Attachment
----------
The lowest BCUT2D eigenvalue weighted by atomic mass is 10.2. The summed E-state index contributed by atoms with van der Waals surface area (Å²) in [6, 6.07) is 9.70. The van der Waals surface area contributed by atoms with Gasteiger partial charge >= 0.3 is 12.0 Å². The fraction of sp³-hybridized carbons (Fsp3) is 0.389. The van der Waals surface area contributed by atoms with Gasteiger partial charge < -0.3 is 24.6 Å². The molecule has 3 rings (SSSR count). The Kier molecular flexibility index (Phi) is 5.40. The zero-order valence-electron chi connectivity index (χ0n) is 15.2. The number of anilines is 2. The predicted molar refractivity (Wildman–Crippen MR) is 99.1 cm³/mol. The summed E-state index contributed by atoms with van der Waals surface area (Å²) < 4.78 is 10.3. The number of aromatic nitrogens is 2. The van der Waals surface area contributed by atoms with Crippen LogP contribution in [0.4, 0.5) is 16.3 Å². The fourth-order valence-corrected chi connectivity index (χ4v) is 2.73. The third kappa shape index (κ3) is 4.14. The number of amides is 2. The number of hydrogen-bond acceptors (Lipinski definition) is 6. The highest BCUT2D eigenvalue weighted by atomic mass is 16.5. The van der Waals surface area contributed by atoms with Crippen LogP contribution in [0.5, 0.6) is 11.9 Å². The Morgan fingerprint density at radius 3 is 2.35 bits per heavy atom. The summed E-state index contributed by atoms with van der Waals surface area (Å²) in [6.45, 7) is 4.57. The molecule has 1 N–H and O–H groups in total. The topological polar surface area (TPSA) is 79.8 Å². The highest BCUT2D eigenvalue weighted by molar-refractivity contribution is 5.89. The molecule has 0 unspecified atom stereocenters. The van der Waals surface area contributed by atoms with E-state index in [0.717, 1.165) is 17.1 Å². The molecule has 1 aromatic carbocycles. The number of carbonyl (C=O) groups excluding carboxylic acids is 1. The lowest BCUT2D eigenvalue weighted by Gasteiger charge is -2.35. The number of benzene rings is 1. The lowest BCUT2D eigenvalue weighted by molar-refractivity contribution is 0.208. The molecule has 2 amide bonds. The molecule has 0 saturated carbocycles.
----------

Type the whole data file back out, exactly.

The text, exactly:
The lowest BCUT2D eigenvalue weighted by atomic mass is 10.2. The summed E-state index contributed by atoms with van der Waals surface area (Å²) in [6, 6.07) is 9.70. The van der Waals surface area contributed by atoms with Gasteiger partial charge >= 0.3 is 12.0 Å². The fraction of sp³-hybridized carbons (Fsp3) is 0.389. The van der Waals surface area contributed by atoms with Gasteiger partial charge < -0.3 is 24.6 Å². The molecule has 3 rings (SSSR count). The Kier molecular flexibility index (Phi) is 5.40. The zero-order valence-electron chi connectivity index (χ0n) is 15.2. The number of anilines is 2. The predicted molar refractivity (Wildman–Crippen MR) is 99.1 cm³/mol. The summed E-state index contributed by atoms with van der Waals surface area (Å²) < 4.78 is 10.3. The number of aromatic nitrogens is 2. The van der Waals surface area contributed by atoms with Crippen LogP contribution in [0.4, 0.5) is 16.3 Å². The fourth-order valence-corrected chi connectivity index (χ4v) is 2.73. The third kappa shape index (κ3) is 4.14. The number of amides is 2. The number of hydrogen-bond acceptors (Lipinski definition) is 6. The highest BCUT2D eigenvalue weighted by atomic mass is 16.5. The van der Waals surface area contributed by atoms with Crippen LogP contribution in [0.5, 0.6) is 11.9 Å². The Morgan fingerprint density at radius 3 is 2.35 bits per heavy atom. The summed E-state index contributed by atoms with van der Waals surface area (Å²) in [6.45, 7) is 4.57. The molecule has 1 N–H and O–H groups in total. The topological polar surface area (TPSA) is 79.8 Å². The highest BCUT2D eigenvalue weighted by molar-refractivity contribution is 5.89. The molecule has 0 unspecified atom stereocenters. The van der Waals surface area contributed by atoms with E-state index in [0.717, 1.165) is 17.1 Å². The molecule has 1 aromatic carbocycles. The number of carbonyl (C=O) groups excluding carboxylic acids is 1. The lowest BCUT2D eigenvalue weighted by Gasteiger charge is -2.35. The number of benzene rings is 1. The lowest BCUT2D eigenvalue weighted by molar-refractivity contribution is 0.208. The molecule has 2 amide bonds. The molecule has 0 saturated carbocycles.